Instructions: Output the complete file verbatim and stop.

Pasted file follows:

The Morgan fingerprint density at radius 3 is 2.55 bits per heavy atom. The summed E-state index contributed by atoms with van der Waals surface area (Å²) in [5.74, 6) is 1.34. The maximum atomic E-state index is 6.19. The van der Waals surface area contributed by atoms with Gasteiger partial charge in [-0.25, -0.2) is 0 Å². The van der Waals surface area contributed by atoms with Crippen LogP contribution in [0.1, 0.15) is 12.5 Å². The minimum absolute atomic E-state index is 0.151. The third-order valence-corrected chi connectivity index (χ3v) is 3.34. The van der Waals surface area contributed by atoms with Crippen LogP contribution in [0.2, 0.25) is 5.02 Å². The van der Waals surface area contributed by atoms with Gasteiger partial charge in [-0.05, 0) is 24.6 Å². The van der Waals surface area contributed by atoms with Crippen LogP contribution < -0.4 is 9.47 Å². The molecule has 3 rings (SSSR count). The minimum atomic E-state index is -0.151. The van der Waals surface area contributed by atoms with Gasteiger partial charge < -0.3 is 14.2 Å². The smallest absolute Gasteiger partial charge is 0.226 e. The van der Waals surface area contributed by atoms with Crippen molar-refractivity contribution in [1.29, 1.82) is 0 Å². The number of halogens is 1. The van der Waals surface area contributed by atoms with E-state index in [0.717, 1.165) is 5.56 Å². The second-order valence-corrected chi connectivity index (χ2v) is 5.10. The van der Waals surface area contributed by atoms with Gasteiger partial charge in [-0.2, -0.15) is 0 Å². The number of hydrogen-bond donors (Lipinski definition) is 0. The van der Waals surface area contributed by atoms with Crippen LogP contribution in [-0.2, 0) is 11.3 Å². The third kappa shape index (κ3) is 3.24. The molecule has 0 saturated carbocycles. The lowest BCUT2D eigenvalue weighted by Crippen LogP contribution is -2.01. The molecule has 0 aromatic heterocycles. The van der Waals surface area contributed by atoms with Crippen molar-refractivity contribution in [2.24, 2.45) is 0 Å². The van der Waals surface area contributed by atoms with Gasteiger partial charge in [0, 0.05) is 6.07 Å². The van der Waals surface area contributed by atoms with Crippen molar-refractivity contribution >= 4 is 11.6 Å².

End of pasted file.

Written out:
The Morgan fingerprint density at radius 3 is 2.55 bits per heavy atom. The summed E-state index contributed by atoms with van der Waals surface area (Å²) in [5.74, 6) is 1.34. The maximum atomic E-state index is 6.19. The van der Waals surface area contributed by atoms with Gasteiger partial charge in [-0.25, -0.2) is 0 Å². The van der Waals surface area contributed by atoms with Crippen LogP contribution in [0.1, 0.15) is 12.5 Å². The minimum absolute atomic E-state index is 0.151. The third-order valence-corrected chi connectivity index (χ3v) is 3.34. The van der Waals surface area contributed by atoms with Crippen LogP contribution in [0.2, 0.25) is 5.02 Å². The van der Waals surface area contributed by atoms with Gasteiger partial charge in [-0.05, 0) is 24.6 Å². The van der Waals surface area contributed by atoms with Crippen LogP contribution < -0.4 is 9.47 Å². The molecule has 3 rings (SSSR count). The minimum atomic E-state index is -0.151. The van der Waals surface area contributed by atoms with Gasteiger partial charge < -0.3 is 14.2 Å². The smallest absolute Gasteiger partial charge is 0.226 e. The van der Waals surface area contributed by atoms with Crippen molar-refractivity contribution in [1.29, 1.82) is 0 Å². The number of halogens is 1. The van der Waals surface area contributed by atoms with E-state index in [0.717, 1.165) is 5.56 Å². The second-order valence-corrected chi connectivity index (χ2v) is 5.10. The van der Waals surface area contributed by atoms with Gasteiger partial charge in [-0.2, -0.15) is 0 Å². The number of hydrogen-bond donors (Lipinski definition) is 0. The van der Waals surface area contributed by atoms with Crippen LogP contribution in [-0.2, 0) is 11.3 Å². The third kappa shape index (κ3) is 3.24. The molecule has 0 saturated carbocycles. The lowest BCUT2D eigenvalue weighted by Crippen LogP contribution is -2.01. The molecule has 0 aromatic heterocycles. The van der Waals surface area contributed by atoms with Crippen molar-refractivity contribution in [2.24, 2.45) is 0 Å². The van der Waals surface area contributed by atoms with Gasteiger partial charge in [0, 0.05) is 6.07 Å². The van der Waals surface area contributed by atoms with Crippen molar-refractivity contribution >= 4 is 11.6 Å².